Integration to Build a Better Future
In the late 1980s, Latin America emerged from its prolonged, hermetic experiment with industrialization by import substitution and formed trading blocs such as Mercosur, the motto of which, "nuestro norte es el sur" ("Our North is the South"), still projects a defiant regionalism that once relied on barriers to outside trade.
But, over the last two decades, Latin American economies have cautiously but steadily opened, at the same time as their governments have attempted with mixed success to better integrate as a region.
However, fully realizing the ideal of a strong community of nations will involve hard choices in three critical areas.
First, nations should resist the tendency towards protectionism, which beckons anew thanks to the global financial downturn.
Second, public and private sectors must work in partnership to promote good corporate and national governance, particularly in the face of shrinking consumer confidence and resurgent threats to stability such as trafficking in narcotics.
Finally, Latin American leaders must forge new solutions to infrastructure challenges in the arenas of energy and transportation.
In Central and South America, the current crisis has threatened to roll back recent progressive economic opening. Of course, the trend is in line with a worldwide Keynesian resurgence, evidenced by the fact that 17 countries out of the G20 have recently established trade barriers.
"The reason for this is that protectionism is a populist measure that resonates with voters," said Alberto Terol, Chief Executive Officer, EMEA, Deloitte, United Kingdom.
However, in countries like Brazil, which economists project will weather the storm better than many developed nations, there are signs of a reversion to the insularity of the past.
While this rarely takes the form of blunt tariffs, it often manifests in the more technical guise of red tape. The North American component of Latin America, however, has pledged not to waiver from the path of free trade.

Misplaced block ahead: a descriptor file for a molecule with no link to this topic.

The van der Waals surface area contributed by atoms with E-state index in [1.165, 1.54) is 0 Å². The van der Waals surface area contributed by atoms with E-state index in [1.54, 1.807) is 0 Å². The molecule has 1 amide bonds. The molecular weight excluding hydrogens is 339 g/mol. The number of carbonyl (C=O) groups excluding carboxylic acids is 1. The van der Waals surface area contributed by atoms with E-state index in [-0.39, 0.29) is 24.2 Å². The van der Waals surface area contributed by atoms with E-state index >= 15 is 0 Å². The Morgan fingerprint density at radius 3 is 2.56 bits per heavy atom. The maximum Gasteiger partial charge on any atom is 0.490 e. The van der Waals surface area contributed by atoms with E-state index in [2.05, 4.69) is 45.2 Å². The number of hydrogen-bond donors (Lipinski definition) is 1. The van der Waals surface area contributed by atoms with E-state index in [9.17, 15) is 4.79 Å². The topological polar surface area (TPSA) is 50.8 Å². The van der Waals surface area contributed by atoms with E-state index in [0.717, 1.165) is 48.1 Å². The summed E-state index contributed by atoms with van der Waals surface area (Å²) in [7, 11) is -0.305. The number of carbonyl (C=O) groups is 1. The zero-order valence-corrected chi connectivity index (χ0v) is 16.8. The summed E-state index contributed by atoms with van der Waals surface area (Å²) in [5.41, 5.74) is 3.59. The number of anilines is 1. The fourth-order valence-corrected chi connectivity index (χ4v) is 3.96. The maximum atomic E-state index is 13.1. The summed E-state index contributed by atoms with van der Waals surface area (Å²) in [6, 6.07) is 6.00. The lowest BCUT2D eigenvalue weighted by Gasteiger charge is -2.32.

"It's hard to avoid protectionism, especially during a global economic crisis," stressed Young Global Leader Marisol Argueta de Barillas, Foreign Relations Minister of El Salvador. "But it's necessary to see this as a short-term, and not a medium- or long-term solution to trade problems."
Further north, Mexico has put words into action by unilaterally reducing taxes on thousands of goods since December. While promoting openness, Latin America, at the same time, must promote good corporate and national governance. Across the region, the massive crisis of consumer confidence, brought about by the downturn, has lead to self-reflection and humility.
"The five most dangerous words in business," said legendary investor Warren Buffet, "are ‘Everybody else is doing it'."
Timothy P. Flynn, Chairman, KPMG International, USA, and Co-Chair of the World Economic Forum on Latin America, explained:
"Every day you have to understand the vast responsibility with someone putting trust in you, and as a leader you have a responsibility to earn that trust every single day."
At the national level, the largest current test of government is the threat to stability posed by transnational crime, particularly trafficking of narcotics. While policing remains an important facet to combating the drug trade, a consensus is emerging that the balanced European model of interdiction and treatment is more effective than the law enforcementcentred approach of the United States.
President Alvaro Uribe Velez of Colombia explained that his country's non-state combatants, guerrillas and paramilitaries are being steadily reigned in despite regular funding through the drug trade. "We have demobilized 35,000 members of paramilitary groups and 15,000 guerrillas and although 3,000 have come into force again, 2,000 of them have been defeated or taken prisoner,"
Uribe explained. "We know there is a lot to do, but we struggle every day." Finally, to foster a new sustainable development cycle in the region, Latin American countries must find new sources of investment for energy and transport infrastructure.
Systems of conservation must be built into urban development plans; governments should ensure policies that foster reduced reliance on coal and oil; accordingly, carbon emissions must be curtailed around the globe and Latin America is no exception. At the same time, multilateral organizations and private sector actors must come into partnership with governments to build reliable systems of ground transportation.
To achieve those and other energy goals, the educational systems must produce personnel qualified with the requisite scientific knowledge. Leaders across the region from Mexico to Brazil expressed confidence that they are ready to grow to fulfil the potential of the moment.
"Latin American participants feel they are able to face the crisis in better condition than at any time in the past," said Young Global Leader Ricardo Villela Marino, Chief Executive Officer, Latin America, Banco Itaú Unibanco, Brazil.